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Pemberton Festival ‘not in good shape’

Some bands made other plans while LiveNation waited for ALC approval

The Agricultural Land Commission (ALC) has given the Pemberton Festival a thumbs up, but reality may hold a different verdict.

Shane Bourbonnais, president of touring and business development for Live Nation, told Pique in a Nov. 27 interview that planning for next summer’s festival is in “worse shape” than two weeks ago, and back then he wasn’t certain either.

The main problem is that there’s a tight timeframe for putting it together. And that’s largely due to the fact that the ALC only gave the festival a 10-year approval on Tuesday.

“We’re really happy with the 10 years, I think the 10 years is absolutely fantastic,” Bourbonnais said. “But you know, it really hasn’t changed the fact that we’re late in the game. It’s really late to really try to fix these problems, and like I’ve always said, we’re not going to come back unless we fix these problems.”

There’s no shortage of problems for organizers to attend to before the 2009 festival can happen.

One is artists’ schedules. By this time last year, Live Nation had booked Coldplay for the festival. This time out, with a tight timeframe, it’s more difficult to book any big acts.

“Some of the big stuff that has approached Pemberton about playing next summer has unfortunately had to make other plans because we couldn’t make those commitments,” he said. “It’s a good domino effect. If they route a date and a date doesn’t happen it really screws them up, so obviously we want to make a good relationship with our artists.”

He would not speculate on what artists had already gone by the wayside.

Artists aren’t the only problem. Most of the complaints around the festival concerned logistical issues such as traffic, security and garbage. At this point, Bourbonnais said organizers haven’t even started a traffic management plan.

“Right after the event we knew what were the problems with the Pemberton Festival,” he said. “We made a list of them, we had traffic at the top, so we said, let’s go out and get the best traffic consultant in North America.

“I couldn’t go sign a contract with that person because I didn’t know what was going to happen. So we lost that person, which was really unfortunate.”

Bourbonnais started planning the 2008 festival in September of last year — before Live Nation had received ALC approval to use its site. The application for non-farm use went into the ALC in March, well after organizers had put much of the festival in place.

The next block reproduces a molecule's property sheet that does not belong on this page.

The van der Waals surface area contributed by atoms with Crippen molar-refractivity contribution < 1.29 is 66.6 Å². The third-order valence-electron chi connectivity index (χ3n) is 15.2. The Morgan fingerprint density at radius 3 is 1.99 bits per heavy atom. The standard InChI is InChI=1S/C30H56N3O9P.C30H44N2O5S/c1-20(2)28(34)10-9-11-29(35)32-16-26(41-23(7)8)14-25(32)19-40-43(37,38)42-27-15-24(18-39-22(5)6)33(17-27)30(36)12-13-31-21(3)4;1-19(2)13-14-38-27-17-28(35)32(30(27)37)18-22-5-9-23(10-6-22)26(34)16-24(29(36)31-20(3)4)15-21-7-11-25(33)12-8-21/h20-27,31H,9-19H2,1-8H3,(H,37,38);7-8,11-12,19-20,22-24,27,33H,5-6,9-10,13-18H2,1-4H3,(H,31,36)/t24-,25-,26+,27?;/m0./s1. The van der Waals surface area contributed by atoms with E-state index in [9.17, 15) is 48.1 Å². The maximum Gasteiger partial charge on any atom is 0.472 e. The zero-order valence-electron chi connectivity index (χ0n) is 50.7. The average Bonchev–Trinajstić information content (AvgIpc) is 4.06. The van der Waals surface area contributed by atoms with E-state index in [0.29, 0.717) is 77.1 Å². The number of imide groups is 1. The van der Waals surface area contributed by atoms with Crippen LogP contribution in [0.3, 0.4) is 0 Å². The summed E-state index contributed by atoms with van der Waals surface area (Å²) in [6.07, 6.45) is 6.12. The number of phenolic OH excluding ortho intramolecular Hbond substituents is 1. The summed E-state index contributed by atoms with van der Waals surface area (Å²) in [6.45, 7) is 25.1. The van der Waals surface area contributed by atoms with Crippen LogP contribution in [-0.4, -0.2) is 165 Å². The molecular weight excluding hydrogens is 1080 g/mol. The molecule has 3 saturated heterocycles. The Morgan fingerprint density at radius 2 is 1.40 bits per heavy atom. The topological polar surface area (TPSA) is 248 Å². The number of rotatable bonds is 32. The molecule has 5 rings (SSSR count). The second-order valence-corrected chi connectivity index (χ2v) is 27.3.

This time out he’s working under a different set of circumstances.

“We saw the newspapers after the event, the commission was pretty adamant that the festival would never happen again on that land,” he said.

However that statement doesn’t exactly reflect what the ALC said. The commission approved last summer’s festival on a one-time basis. It did not tacitly disapprove the festival from taking place on that land again.

Live Nation nevertheless didn’t want to step on the ALC’s toes in the course of planning another festival.

“Understanding the power that the ALC has, we weren’t going to start moving forward on an event that may not happen,” Bourbonnais said. “Last year… we understood the ALC was a body we had to get through, and we wanted to go through the ALC with a full plan, and we thought that approach with the ALC was better, to go and say this is what we’re planning.

“Obviously the ALC didn’t like the fact that we came to them late.”

When asked how North America’s economy could impact the festival, Bourbonnais said that entertainment has “always done well” during recessions.

“You turn on the news and you open up the papers and all you see is doom and gloom. People want to go out and have fun,” he said. “You can’t sit there and watch The National and watch the market crashing every day, you’ve got to go out and have fun.”

Like many other publicly-traded companies, Live Nation has seen its stock go down this year, according to A report from the website shows that its stock has gone down 65.9 per cent this month and 73.6 per cent this year.

Bourbonnais, however, said that Live Nation’s financial situation is not affecting festival planning.

“If you look at the stock market… everyone’s been affected,” he said. “Every stock is down, this is one of the biggest stock market crashes in the history of the market. We’re still striving to do the things that we need to do.”

Bourbonnais expects to announce before Christmas what Live Nation’s plans are for a 2009 festival.